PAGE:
A 57-year-old male with type 2 diabetes mellitus, coronary artery disease (status postcoronary artery bypass grafting), and chronic kidney disease on dialysis for three years underwent a deceased donor transplantation. His immediate posttransplant period was uneventful, and at discharge, he had normal renal functions. He returned to hospital after 2 weeks with high-grade fever, chills, and allograft dysfunction. He was diagnosed to have allograft pyelonephritis. He was treated with 14 days of intravenous colistin with resolution of his clinical symptoms and allograft dysfunction. His second admission 10 days later was with back pain, and on evaluation, there was evidence of lumbar discitis in the MRI of the lumbar spine. A biopsy of the infected disc was noncontributory, and he was empirically started on ATT and carbapenems based on an infectious disease consult. During his follow-up, he complained of the presence of a new-onset subcutaneous maculonodular necrotic lesion on his abdominal wall (Figure 1). At this time, he had symptoms of abdominal discomfort after eating food. He had evidence of mild allograft dysfunction (creatinine: 2.2 mg/dl), low serum albumin (3.2 g/dl), normal calcium levels (8.10 mg/dl), slightly high phosphorus (5.6 mg/dl), high PTH (572 pg/ml), and normal vitamin D levels (33 ng/ml). His PTH level before transplant was 1029 pg/ml. An allograft biopsy was essentially normal with evidence of resolving pyelonephritis. The abdominal CT scan was noncontributory except for extensive calcification of the intra-abdominal vessels. The anterior abdominal wall vessels were also calcified (Figure 2). A diagnosis of calcific uremic arteriolopathy-associated abdominal wall (subcutaneous) necrosis was made. As the lesion was warm and tender, a diagnosis of secondary infection was considered and a biopsy was taken from the edge of the nodule. The biopsy showed extensive tissue necrosis and presence of nonseptate fungi (Figure 3). The culture isolate was identified as Rhizopus spp. (Figure 4). He underwent surgical debridement of the lesion and was treated with 6 weeks of liposomal amphotericin. On completion of therapy, his skin lesion had healed and allograft function was stable (serum creatinine: 1.5 mg/dl).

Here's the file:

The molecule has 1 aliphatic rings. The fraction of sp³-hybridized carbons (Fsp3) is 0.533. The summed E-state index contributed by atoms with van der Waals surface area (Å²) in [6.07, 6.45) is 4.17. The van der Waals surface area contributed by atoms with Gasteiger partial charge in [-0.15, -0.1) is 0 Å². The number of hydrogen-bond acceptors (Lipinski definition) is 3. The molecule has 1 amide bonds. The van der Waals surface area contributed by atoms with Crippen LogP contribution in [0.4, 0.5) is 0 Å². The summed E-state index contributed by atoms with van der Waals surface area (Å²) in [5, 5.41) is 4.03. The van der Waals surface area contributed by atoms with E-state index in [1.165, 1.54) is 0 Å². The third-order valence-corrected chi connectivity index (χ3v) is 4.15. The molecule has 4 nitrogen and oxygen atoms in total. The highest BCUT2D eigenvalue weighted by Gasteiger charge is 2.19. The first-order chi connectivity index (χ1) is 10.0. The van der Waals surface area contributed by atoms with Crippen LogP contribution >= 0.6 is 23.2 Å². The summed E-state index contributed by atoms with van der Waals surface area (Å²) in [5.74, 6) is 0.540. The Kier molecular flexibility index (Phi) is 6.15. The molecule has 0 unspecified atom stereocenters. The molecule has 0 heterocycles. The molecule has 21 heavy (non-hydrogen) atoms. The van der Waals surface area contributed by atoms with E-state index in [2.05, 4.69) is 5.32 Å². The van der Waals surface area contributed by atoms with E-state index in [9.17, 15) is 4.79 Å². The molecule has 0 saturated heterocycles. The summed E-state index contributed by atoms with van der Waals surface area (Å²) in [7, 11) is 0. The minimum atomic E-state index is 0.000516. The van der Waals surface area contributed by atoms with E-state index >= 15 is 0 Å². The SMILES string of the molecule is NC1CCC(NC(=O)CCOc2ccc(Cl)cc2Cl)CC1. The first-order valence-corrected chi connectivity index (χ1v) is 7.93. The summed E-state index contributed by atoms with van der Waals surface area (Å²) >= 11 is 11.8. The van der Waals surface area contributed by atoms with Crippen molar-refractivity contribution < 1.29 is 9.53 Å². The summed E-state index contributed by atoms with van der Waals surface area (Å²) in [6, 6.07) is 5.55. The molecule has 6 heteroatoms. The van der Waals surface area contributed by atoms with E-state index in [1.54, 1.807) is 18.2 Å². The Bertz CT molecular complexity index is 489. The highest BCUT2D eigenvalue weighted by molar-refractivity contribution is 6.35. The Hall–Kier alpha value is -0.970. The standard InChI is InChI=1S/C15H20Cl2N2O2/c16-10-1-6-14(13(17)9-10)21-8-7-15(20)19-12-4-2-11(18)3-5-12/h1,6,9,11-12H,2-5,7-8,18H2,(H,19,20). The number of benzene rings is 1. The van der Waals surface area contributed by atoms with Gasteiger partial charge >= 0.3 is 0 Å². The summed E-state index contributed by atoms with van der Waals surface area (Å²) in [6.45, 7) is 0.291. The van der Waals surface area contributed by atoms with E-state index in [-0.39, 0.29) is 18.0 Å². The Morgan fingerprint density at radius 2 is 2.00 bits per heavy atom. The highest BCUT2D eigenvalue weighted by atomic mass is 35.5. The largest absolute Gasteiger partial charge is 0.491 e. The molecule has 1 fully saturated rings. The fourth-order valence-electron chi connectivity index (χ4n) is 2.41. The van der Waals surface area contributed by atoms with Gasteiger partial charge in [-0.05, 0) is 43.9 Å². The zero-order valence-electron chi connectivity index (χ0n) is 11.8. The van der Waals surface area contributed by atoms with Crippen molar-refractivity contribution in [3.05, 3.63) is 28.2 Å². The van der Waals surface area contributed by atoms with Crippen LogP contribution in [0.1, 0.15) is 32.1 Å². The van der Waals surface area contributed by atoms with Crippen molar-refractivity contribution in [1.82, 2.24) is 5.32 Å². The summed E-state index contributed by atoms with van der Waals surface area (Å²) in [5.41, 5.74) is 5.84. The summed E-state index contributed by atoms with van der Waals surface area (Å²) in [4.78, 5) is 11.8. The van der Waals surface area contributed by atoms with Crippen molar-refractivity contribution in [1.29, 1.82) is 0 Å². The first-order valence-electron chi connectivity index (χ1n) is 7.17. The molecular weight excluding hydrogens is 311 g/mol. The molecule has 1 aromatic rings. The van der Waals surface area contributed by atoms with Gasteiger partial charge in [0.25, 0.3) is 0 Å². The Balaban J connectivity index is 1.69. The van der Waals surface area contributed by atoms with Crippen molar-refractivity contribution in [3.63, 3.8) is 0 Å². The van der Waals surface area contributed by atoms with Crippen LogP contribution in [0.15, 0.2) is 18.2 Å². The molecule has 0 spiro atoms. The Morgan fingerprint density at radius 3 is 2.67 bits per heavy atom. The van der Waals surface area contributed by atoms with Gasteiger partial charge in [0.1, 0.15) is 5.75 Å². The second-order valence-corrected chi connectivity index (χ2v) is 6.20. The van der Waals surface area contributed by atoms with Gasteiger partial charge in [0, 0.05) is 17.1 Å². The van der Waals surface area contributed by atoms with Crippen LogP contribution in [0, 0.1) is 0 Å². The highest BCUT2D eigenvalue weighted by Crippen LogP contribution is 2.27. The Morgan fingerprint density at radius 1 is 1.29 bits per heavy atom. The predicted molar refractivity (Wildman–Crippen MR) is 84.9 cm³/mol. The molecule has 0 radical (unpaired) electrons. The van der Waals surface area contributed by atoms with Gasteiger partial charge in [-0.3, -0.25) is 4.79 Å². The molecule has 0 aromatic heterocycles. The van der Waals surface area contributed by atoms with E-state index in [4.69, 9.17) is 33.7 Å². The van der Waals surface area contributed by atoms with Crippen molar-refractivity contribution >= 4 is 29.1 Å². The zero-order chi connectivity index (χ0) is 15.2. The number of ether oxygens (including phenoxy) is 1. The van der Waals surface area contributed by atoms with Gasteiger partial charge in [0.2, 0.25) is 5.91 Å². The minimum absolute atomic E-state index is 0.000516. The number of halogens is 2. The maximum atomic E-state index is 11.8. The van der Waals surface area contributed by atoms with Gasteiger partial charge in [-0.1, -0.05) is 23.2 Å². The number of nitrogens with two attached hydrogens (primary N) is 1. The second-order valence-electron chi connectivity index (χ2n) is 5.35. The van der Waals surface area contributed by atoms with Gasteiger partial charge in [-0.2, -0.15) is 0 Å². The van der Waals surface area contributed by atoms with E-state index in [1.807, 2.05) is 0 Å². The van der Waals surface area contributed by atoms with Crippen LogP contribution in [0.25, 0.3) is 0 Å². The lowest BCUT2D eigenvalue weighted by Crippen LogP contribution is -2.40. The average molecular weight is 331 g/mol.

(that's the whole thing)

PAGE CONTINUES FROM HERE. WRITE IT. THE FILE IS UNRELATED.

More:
3. Discussion